One might wish that she was, well, a little more 'there' — or, perhaps, more revealing — but such is the difference between 'memoir' and 'history' ... Smith writes mostly of a time in the 1920s, 1930s and 1940s when her wealthy and political family was winning considerable renown but had not yet become the cultural superstars they would be beginning in the 1960s ... Her tales are affectionate and nostalgic, the memories a grandmother would tell the grandchildren as they leafed through a photo album ... There are useful lessons here, not just for grandchildren but for Americans as a whole, especially those who might wonder how the Kennedys so captured the popular imagination.
...she’s the only one left. That’s reason enough to dip into this graceful if gossamer book ... Jean is too proper, of course, to address her parents’ marriage in any but the most reverent terms ... Papa Kennedy decided that Rosemary should have a new and promising but radical treatment: a frontal lobotomy. Jean omits any mention of it in her narrative ... We can rue how much goes unsaid here, even about those Hyannis Port summers of the l930s and l940s. Or we can concede that the last Kennedy of her generation has the right to tell the story she wishes, and let it go at that. Slim as this volume is, it still makes for engaging reading.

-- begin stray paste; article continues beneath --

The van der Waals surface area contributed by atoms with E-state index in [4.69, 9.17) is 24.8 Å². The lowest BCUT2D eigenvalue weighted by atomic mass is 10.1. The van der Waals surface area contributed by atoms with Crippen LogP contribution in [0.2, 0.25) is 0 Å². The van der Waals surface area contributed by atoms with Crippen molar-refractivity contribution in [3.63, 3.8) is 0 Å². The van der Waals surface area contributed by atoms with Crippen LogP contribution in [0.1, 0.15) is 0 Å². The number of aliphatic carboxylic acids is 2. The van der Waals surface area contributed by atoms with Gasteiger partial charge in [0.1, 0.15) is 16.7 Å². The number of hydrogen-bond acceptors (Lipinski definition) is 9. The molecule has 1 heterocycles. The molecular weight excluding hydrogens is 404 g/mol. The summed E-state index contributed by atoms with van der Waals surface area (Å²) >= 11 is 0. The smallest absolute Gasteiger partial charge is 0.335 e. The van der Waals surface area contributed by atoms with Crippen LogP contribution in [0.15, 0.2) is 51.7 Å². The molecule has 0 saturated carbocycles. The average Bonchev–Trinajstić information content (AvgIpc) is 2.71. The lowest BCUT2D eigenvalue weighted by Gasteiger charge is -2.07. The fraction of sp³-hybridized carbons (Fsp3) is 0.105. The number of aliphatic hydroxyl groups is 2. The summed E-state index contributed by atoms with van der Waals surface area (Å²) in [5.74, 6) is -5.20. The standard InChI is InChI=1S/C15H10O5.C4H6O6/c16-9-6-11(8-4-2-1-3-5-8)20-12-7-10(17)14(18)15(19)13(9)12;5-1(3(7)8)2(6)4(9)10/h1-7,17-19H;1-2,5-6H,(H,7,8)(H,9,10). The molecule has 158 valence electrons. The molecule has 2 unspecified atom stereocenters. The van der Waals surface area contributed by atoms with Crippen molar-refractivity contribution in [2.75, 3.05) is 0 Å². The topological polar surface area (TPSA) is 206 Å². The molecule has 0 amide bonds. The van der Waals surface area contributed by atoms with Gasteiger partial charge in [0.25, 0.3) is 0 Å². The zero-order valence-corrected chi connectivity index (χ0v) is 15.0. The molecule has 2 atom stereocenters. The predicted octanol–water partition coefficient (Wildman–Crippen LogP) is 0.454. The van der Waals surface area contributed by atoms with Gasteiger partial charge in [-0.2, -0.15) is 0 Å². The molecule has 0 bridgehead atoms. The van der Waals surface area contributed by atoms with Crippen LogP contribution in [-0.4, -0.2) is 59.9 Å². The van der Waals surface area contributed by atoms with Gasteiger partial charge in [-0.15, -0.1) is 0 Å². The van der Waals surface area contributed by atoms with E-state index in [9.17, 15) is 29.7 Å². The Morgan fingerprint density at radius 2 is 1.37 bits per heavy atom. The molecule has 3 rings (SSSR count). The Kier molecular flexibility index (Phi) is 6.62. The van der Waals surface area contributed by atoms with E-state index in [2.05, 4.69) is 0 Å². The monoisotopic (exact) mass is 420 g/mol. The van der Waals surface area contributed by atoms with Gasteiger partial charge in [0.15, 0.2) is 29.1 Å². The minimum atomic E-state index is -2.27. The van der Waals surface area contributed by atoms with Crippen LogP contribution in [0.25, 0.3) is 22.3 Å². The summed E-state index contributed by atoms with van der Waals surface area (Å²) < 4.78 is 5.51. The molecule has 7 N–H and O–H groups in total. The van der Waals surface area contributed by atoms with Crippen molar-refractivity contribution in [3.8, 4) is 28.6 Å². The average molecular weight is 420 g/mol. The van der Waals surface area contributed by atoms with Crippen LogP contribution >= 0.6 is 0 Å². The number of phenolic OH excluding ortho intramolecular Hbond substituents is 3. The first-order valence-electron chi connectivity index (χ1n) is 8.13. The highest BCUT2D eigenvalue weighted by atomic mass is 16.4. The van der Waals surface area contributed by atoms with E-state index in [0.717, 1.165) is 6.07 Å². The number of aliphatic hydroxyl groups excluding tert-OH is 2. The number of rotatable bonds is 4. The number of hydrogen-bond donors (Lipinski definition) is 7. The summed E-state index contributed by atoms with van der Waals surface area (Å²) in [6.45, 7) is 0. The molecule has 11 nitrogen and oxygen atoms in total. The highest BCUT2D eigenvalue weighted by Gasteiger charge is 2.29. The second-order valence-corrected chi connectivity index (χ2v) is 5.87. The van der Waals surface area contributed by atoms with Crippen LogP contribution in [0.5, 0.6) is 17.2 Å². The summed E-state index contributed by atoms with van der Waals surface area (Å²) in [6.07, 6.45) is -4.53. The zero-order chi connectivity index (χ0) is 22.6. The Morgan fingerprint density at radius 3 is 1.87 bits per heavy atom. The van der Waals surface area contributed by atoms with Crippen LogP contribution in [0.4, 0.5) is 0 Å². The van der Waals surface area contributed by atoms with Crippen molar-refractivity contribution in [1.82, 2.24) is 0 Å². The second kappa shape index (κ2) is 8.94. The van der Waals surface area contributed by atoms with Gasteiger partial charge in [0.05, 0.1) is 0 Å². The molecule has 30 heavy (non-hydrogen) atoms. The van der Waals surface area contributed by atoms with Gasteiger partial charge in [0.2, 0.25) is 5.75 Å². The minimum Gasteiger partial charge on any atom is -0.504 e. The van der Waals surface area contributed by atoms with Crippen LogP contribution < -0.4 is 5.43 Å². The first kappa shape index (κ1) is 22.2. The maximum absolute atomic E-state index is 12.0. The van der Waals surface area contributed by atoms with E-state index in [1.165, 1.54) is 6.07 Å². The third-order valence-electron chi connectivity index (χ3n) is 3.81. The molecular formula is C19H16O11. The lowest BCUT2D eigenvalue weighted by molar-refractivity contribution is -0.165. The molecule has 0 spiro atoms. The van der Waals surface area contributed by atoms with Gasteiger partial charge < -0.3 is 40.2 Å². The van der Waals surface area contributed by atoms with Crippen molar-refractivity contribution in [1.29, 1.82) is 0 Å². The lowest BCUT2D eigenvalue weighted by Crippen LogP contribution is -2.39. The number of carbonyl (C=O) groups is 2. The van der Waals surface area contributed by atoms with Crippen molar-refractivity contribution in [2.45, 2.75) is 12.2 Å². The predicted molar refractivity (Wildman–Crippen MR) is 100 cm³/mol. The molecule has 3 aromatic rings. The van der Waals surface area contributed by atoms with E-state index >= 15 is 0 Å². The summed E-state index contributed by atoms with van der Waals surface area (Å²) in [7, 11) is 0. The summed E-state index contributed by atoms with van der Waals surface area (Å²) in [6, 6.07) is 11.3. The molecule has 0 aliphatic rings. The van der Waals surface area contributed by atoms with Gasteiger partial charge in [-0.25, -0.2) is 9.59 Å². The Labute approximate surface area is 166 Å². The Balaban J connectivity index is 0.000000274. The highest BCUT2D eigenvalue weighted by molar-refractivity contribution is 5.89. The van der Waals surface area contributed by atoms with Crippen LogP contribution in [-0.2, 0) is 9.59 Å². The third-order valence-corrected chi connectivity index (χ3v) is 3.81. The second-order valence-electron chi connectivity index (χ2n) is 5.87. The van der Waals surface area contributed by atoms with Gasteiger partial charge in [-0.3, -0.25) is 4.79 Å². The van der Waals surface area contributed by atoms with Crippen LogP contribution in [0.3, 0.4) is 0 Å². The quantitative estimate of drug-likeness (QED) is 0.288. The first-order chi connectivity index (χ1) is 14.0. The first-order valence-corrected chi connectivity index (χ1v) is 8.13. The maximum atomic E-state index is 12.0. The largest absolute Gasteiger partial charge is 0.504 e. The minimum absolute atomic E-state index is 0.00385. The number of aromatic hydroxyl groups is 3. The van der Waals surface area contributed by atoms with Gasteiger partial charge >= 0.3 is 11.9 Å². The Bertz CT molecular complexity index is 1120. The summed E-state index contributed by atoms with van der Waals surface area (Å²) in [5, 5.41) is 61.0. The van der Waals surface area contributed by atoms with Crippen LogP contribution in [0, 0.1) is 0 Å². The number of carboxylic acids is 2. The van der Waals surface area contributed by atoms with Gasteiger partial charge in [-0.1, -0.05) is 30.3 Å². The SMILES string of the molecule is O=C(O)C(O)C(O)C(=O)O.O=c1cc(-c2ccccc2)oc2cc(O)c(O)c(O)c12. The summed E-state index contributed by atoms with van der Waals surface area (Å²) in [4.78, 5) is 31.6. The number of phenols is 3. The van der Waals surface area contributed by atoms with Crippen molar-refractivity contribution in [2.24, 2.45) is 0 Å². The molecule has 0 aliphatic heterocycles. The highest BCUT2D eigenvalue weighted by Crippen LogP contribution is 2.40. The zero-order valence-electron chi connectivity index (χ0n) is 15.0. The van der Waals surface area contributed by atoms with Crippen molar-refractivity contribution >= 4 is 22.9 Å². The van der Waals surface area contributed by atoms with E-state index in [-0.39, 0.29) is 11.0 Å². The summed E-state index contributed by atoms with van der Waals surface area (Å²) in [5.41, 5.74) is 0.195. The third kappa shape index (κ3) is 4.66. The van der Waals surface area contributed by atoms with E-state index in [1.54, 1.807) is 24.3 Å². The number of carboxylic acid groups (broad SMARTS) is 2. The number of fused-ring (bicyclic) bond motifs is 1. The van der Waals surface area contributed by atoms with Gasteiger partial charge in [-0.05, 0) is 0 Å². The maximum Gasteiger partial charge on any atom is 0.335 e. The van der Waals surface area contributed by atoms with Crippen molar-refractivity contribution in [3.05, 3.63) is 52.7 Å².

...like sitting down with your great-grandmother to look at a scrapbook of old photographs taken with a Brownie camera loaded with Kodak film. A relic from a bygone era. Sweetly nostalgic ... At first, I assumed this slight book was ghostwritten but, as no other writer is named, perhaps not. Still, I agonized for whoever did the writing because the poor soul seemed to have no access to fresh material — no personal diaries, fulsome letters, or unpublished photographs ... sin[s] of omission — and there are many throughout the book — mar this memoir and keep it from being more than superficial gloss.